It was hard to believe that National Geographic Orion crossed the Bering Strait today as we re-entered US waters and said goodbye to Russian waters. We woke to calm seas, so flat it barely felt as though we were underway and not a typical day for this body of water that has long separated Russia from Alaska. As early as the mid-1500s geographers believed a body of water separated Asia from North America. Semyon Dezhnyov is thought to be the first explorer to cross the Bering Strait in 1648, but Danish born Russian explorer Vitus Bering was the first to cross and submit an official report to Europe almost 100 years later and whom the waterway is named for. During the Cold War, the Bering Strait marked the boundary between the Soviet Union and the United States and was known as the “Ice Curtain.” Indigenous peoples were prevented from transiting between the two nearby continents for seasonal trade and celebrations and there was no commercial air or ship traffic allowed.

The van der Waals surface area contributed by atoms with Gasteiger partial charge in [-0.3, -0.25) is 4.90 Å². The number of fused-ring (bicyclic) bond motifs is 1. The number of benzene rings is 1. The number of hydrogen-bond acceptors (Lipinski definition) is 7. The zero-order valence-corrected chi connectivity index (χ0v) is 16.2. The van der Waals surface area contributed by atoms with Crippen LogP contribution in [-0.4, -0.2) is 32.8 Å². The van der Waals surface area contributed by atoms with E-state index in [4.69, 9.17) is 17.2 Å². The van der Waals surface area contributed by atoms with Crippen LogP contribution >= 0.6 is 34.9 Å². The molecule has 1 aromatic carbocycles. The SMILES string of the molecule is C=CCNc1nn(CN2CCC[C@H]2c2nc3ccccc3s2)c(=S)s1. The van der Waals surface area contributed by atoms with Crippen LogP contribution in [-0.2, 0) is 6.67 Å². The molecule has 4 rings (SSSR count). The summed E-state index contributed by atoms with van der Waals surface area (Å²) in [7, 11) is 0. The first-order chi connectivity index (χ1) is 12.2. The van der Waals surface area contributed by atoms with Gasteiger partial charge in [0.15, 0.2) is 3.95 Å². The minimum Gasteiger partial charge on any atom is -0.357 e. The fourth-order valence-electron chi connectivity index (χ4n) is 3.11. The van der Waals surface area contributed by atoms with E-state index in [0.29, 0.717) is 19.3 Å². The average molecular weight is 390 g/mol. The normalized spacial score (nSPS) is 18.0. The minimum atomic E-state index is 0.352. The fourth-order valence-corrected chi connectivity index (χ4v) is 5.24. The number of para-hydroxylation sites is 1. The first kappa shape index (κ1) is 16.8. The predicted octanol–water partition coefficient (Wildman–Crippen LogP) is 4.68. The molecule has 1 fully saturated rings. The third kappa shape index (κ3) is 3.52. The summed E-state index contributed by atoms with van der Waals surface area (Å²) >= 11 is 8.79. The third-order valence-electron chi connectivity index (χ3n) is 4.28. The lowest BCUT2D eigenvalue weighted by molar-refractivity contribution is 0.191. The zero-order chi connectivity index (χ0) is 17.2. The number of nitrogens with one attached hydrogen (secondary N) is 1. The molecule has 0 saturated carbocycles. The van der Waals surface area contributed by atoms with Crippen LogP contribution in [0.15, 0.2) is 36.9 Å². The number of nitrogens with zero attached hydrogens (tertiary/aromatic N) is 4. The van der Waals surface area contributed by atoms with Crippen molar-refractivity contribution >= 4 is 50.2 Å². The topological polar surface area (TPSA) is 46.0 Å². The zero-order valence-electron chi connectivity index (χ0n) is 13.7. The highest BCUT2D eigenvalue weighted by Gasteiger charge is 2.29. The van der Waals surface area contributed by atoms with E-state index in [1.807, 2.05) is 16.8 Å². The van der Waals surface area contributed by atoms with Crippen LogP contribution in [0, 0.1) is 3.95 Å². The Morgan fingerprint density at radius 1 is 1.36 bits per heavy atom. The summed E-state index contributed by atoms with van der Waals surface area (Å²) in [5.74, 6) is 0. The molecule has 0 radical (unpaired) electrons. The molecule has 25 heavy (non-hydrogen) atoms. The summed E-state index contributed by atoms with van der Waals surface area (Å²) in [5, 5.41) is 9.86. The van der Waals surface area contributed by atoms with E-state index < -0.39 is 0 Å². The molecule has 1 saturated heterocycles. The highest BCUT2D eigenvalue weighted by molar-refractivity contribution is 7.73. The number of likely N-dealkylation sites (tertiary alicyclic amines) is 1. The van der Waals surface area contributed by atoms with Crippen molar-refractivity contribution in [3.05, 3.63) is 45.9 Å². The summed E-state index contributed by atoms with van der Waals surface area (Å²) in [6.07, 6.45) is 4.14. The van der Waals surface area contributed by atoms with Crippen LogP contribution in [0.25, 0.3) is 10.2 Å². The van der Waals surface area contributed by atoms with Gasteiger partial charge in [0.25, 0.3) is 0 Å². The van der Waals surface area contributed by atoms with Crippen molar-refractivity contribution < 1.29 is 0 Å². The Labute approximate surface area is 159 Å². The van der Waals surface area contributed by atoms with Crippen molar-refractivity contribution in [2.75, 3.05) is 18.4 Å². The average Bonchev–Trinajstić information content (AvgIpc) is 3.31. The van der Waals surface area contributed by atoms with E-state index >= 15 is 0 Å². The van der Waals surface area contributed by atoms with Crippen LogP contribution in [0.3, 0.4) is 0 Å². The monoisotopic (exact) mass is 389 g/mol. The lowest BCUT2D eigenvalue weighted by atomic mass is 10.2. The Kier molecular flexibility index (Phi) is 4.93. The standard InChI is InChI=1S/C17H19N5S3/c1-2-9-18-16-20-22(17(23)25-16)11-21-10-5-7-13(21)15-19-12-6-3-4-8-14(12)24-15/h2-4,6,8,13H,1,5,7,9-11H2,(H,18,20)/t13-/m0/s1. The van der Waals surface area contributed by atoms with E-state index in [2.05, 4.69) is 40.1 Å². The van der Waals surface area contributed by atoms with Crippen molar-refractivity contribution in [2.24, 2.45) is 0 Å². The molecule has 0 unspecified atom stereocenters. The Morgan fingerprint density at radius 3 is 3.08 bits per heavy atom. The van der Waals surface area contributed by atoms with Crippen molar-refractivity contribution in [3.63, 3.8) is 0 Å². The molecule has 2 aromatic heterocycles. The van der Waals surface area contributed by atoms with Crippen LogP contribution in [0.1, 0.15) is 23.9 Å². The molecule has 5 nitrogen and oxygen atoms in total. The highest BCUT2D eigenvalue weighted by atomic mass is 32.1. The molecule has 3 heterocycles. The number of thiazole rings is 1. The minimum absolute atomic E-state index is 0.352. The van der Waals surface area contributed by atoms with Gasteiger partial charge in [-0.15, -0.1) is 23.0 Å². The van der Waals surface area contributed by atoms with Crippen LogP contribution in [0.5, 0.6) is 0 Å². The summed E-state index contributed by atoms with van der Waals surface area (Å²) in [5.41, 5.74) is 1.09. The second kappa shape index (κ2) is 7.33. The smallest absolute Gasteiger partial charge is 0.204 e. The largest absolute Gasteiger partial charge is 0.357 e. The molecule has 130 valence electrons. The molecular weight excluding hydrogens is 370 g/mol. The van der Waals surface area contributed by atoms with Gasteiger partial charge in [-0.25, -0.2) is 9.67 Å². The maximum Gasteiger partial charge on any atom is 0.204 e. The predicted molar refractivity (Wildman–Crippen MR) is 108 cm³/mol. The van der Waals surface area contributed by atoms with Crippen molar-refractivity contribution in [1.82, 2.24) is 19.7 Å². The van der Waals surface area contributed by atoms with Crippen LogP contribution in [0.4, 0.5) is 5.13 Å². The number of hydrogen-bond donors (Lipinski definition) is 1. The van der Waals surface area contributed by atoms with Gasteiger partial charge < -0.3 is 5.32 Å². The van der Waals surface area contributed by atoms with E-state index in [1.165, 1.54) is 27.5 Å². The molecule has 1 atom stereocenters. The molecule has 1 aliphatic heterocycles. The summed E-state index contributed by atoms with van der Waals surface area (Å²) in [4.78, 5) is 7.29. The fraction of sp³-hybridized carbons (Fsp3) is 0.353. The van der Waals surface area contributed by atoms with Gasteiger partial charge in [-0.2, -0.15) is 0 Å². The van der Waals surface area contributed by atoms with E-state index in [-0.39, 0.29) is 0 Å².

Back on July 30, we sailed across the International Date Line in route to Russia and in the early morning hours today we passed over it once again. This means that we enjoyed a second August 10th on board and took advantage of our relaxing day at sea. In the morning Naturalist Grace Winer presented “Nome: Gold Rush on the Bering Sea” and fellow guest Dave Weeshoff shared stories and insight on his time spent volunteering with International Bird Rescue. Our day was filled with the exchange of images captured throughout our three weeks together; guests submitted photos to share with shipmates as well as in the photo slideshow. In the afternoon the staff and guests played a game of curiosity called “You Don’t Know Your Expedition Staff,” where guests guessed which staff member held which secret true to themselves. It was a laughter-filled event, as the staff did not even know one another’s secrets! Late in the afternoon, the rain subsided and the fog lifted, allowing us to enjoy one last sunny afternoon across the Bering Strait.